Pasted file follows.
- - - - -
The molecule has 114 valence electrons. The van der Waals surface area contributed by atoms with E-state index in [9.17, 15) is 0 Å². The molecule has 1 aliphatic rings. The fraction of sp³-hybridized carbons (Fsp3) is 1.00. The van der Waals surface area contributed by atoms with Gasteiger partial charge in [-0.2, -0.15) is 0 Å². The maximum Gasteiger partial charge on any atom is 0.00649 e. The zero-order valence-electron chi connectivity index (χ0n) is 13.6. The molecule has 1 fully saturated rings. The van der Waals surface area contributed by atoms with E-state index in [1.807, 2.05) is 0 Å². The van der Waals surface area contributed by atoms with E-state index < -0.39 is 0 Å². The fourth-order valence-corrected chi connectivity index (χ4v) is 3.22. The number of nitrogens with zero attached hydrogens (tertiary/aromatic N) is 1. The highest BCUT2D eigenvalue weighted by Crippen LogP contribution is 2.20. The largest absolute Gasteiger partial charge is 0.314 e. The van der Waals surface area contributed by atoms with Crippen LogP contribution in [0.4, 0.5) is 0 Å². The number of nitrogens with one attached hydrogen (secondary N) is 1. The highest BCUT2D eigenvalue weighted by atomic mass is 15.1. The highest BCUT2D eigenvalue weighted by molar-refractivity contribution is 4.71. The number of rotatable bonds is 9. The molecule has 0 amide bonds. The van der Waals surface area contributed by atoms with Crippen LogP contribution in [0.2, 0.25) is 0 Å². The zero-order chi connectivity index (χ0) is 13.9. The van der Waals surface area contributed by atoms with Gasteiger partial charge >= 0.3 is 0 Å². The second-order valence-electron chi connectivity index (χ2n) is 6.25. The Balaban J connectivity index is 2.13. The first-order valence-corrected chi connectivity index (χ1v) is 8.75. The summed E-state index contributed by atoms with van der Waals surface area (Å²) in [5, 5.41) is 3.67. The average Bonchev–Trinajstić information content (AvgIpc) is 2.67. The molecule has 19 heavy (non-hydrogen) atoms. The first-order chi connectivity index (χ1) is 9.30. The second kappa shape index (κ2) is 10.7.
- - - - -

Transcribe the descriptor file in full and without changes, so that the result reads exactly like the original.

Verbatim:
The molecule has 114 valence electrons. The van der Waals surface area contributed by atoms with E-state index in [9.17, 15) is 0 Å². The molecule has 1 aliphatic rings. The fraction of sp³-hybridized carbons (Fsp3) is 1.00. The van der Waals surface area contributed by atoms with Gasteiger partial charge in [-0.2, -0.15) is 0 Å². The maximum Gasteiger partial charge on any atom is 0.00649 e. The zero-order valence-electron chi connectivity index (χ0n) is 13.6. The molecule has 1 fully saturated rings. The van der Waals surface area contributed by atoms with E-state index in [1.807, 2.05) is 0 Å². The van der Waals surface area contributed by atoms with E-state index < -0.39 is 0 Å². The fourth-order valence-corrected chi connectivity index (χ4v) is 3.22. The number of nitrogens with zero attached hydrogens (tertiary/aromatic N) is 1. The highest BCUT2D eigenvalue weighted by Crippen LogP contribution is 2.20. The largest absolute Gasteiger partial charge is 0.314 e. The van der Waals surface area contributed by atoms with Crippen LogP contribution in [0.4, 0.5) is 0 Å². The number of nitrogens with one attached hydrogen (secondary N) is 1. The highest BCUT2D eigenvalue weighted by atomic mass is 15.1. The highest BCUT2D eigenvalue weighted by molar-refractivity contribution is 4.71. The number of rotatable bonds is 9. The molecule has 0 amide bonds. The van der Waals surface area contributed by atoms with Crippen LogP contribution in [0.2, 0.25) is 0 Å². The zero-order chi connectivity index (χ0) is 13.9. The van der Waals surface area contributed by atoms with Gasteiger partial charge >= 0.3 is 0 Å². The second-order valence-electron chi connectivity index (χ2n) is 6.25. The Balaban J connectivity index is 2.13. The first-order valence-corrected chi connectivity index (χ1v) is 8.75. The summed E-state index contributed by atoms with van der Waals surface area (Å²) in [5, 5.41) is 3.67. The average Bonchev–Trinajstić information content (AvgIpc) is 2.67. The molecule has 19 heavy (non-hydrogen) atoms. The first-order chi connectivity index (χ1) is 9.30. The second kappa shape index (κ2) is 10.7.